Post-Iraq War Reverberations Threaten Peace in the Subcontinent

By Ali, M. M. | Washington Report on Middle East Affairs, June 2003 | Go to article overview

Post-Iraq War Reverberations Threaten Peace in the Subcontinent


Ali, M. M., Washington Report on Middle East Affairs


While the United States and Britain were busy with the preparation and execution of the war on Iraqi, Indian Prime Minister Atal Behari Vajpayee's ruling Bharatiya Janata Party (BJP) government kept the heat on in the subcontinent. Most significantly, New Delhi has attempted to universally apply the doctrine of "pre-emption" as put forward by Washington on the eve of the Iraq war. In March and April Indian leaders, including Foreign Minister Yashwant Sinha and Defense Minister George Fernandez, indulged in a barrage of military threats against Pakistan. Fernandez said India could "wipe Pakistan out of existence," while Sinha determined Pakistan to be a fit case for a "preemptive" strike.

India, of course, knows that the analogy does not hold. It also knows that taking to arms against another nuclear power (Pakistan) over alleged cross-border violations around a disputed territory (Kashmir) can only spell disaster for the subcontinent, and perhaps the whole world.

Taking note of the vitriolic statements being issued by Indian leaders, U.S. secretary of State Colin Powell was quick to point out that there was "no parallel" between Kashmir and Iraq. Richard Haas, State Department director for policy planning, warned India that attacking Pakistan is "simply not wise." As quoted in the April 18 Washington Post, Haas further said: "You don't have the years of effort in the security Council or anywhere else where diplomacy has been exhausted."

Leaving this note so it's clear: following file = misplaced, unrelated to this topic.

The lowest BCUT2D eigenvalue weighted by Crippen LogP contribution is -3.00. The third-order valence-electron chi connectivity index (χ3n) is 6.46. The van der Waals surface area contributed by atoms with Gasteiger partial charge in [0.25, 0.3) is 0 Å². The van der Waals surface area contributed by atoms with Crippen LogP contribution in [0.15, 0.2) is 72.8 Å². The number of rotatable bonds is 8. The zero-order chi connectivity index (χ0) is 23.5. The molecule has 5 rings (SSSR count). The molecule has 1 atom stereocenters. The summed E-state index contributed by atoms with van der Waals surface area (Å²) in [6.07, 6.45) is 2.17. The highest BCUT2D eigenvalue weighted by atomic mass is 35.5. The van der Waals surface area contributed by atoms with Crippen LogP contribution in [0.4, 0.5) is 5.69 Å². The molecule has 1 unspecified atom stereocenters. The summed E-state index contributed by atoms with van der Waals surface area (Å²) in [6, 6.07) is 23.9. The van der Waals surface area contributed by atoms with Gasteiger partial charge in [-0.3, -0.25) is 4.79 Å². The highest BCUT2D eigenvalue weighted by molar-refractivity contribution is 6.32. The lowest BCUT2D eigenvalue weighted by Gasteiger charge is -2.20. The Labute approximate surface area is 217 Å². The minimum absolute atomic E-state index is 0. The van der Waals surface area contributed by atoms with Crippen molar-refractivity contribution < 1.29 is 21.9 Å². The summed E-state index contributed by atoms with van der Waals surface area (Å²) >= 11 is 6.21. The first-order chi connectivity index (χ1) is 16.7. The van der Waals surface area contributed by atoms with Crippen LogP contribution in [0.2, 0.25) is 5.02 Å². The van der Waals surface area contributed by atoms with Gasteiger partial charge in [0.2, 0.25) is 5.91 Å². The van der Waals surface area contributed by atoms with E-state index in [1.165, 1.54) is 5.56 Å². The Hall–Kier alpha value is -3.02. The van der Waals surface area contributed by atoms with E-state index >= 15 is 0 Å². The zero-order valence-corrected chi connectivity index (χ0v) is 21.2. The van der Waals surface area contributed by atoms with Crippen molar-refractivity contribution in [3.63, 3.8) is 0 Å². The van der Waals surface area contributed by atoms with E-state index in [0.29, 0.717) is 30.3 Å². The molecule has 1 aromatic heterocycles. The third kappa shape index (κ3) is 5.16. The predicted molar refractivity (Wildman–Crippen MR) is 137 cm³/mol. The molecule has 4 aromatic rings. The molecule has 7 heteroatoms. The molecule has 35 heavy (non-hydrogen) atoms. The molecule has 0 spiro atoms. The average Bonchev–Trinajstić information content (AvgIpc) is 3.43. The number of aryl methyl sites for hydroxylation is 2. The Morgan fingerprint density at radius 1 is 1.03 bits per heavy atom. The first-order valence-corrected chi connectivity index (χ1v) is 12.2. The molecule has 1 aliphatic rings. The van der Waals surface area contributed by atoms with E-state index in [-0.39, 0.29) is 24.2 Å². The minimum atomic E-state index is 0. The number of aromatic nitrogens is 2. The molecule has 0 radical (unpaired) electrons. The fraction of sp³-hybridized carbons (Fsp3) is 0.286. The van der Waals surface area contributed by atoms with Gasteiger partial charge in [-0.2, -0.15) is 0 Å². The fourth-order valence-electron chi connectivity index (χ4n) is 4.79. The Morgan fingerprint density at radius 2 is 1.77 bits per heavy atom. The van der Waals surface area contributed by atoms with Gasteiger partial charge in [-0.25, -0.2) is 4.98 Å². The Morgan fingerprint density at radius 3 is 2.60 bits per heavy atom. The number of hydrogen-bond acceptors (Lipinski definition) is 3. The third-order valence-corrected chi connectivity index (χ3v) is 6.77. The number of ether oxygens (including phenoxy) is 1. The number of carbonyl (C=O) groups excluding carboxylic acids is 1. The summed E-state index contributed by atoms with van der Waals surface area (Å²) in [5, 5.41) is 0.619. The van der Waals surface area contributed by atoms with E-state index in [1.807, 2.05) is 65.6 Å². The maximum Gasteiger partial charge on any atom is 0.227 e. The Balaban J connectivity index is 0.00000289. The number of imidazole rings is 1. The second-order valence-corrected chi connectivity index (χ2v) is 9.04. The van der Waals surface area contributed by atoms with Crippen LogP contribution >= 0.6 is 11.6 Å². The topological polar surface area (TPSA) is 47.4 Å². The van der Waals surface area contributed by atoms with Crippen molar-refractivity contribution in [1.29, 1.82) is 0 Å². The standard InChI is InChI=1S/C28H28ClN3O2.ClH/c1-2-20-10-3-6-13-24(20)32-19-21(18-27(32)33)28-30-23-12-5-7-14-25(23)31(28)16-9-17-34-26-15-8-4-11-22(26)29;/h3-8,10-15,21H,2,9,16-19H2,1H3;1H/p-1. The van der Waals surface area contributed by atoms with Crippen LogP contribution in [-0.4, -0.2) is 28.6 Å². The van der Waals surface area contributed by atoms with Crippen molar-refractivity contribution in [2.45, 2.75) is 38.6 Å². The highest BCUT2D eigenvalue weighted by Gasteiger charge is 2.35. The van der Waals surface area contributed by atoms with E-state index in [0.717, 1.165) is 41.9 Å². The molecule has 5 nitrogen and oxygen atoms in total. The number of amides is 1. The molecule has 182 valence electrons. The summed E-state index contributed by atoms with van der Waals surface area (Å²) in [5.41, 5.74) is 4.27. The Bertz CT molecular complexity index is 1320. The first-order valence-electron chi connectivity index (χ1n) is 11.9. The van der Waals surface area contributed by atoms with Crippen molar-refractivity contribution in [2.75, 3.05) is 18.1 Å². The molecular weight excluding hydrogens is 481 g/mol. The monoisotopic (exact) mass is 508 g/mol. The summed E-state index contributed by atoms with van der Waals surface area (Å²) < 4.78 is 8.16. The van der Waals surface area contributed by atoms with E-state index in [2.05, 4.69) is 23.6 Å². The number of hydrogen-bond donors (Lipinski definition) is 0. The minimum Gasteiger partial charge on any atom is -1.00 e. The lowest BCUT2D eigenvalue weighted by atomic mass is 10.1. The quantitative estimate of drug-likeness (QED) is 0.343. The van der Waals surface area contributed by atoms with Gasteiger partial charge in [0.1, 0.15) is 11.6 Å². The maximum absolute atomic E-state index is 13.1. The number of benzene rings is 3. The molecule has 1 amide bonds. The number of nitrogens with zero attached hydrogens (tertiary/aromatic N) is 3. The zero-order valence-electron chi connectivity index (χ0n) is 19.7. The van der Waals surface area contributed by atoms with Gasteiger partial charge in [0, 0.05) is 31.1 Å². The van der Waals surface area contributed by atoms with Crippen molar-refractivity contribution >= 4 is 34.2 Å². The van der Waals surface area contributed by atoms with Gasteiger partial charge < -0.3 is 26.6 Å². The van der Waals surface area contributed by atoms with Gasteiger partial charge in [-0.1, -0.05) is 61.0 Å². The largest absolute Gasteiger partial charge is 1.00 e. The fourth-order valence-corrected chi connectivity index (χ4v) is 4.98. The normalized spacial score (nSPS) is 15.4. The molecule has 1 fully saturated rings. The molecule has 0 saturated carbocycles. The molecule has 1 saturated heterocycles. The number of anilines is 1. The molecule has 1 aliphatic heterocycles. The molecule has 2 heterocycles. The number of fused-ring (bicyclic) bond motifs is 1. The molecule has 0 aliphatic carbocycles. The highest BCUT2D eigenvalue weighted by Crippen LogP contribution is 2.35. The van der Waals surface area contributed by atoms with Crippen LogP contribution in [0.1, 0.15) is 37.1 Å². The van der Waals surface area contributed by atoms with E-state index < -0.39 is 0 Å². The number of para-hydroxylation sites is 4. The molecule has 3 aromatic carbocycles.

U.S. Deputy secretary of State Richard Armitage reportedly is scheduled to visit India and Pakistan to initiate a dialogue between the two countries in an effort to reduce tensions. While Pakistan always has welcomed third-party intervention or mediation, India has resisted it. Washington, for its own reasons, has been hesitant to offer direct mediation between India and Pakistan. This has emboldened New Delhi not to agree to a negotiated solution of the long-standing Kashmir dispute. A biannual CIA report submitted to Congress, however, accused India of helping Libya develop missile technology. Reacting sharply to the CIA report, Indian Defense Minister Fernandez, deflecting the charge, lashed out at Washington: "It has been proven what America has been saying about WMD [weapons of mass destruction] in Iraq was not right," he was quoted as saying by the Press Trust of India April 12. "What has happened in Iraq is not acceptable..."

Advocating a negotiated settlement of the Kashmir dispute and decrying the belligerent rhetoric of government leaders, Indian journalist Taveel Singh wrote in the April 13 Indian Express: "This [pre-emptive strike talk] will be music to the ears of local hawks, fanatics and general loonies but will do nothing to bring peace to the subcontinent."

Veteran Indian author and journalist Kushwant Singh in his latest book, End of India (read end of secular India), attributes the present malaise to the rise of extremist Hindu nationalism in the country under the BJP. "India is going to the dogs and, unless a miracle saves us, the country will break up," observed Singh in the April 17 Washington Post. "It will not be Pakistan or any other foreign power that will destroy us," he warned. "We will commit hara-kiri."

Under severe pressure from Washington, and with an eye on the upcoming Indian elections, Vajpayee-who had rejected any talk of meeting with Pakistani President Pervez Musharraf-told a Kashmiri audience on April 18 that he was now willing to talk peace with Islamabad. While Pakistan has welcomed Vajpayee's overture, no one is willing to place any bets on it. In fact, Bal Thackeray, head of the militant Hindu extremist group Shiv Sena, immediately questioned Vajpayee's statement. "The changing stance of BJP will not help the party in the coming elections," he warned. …

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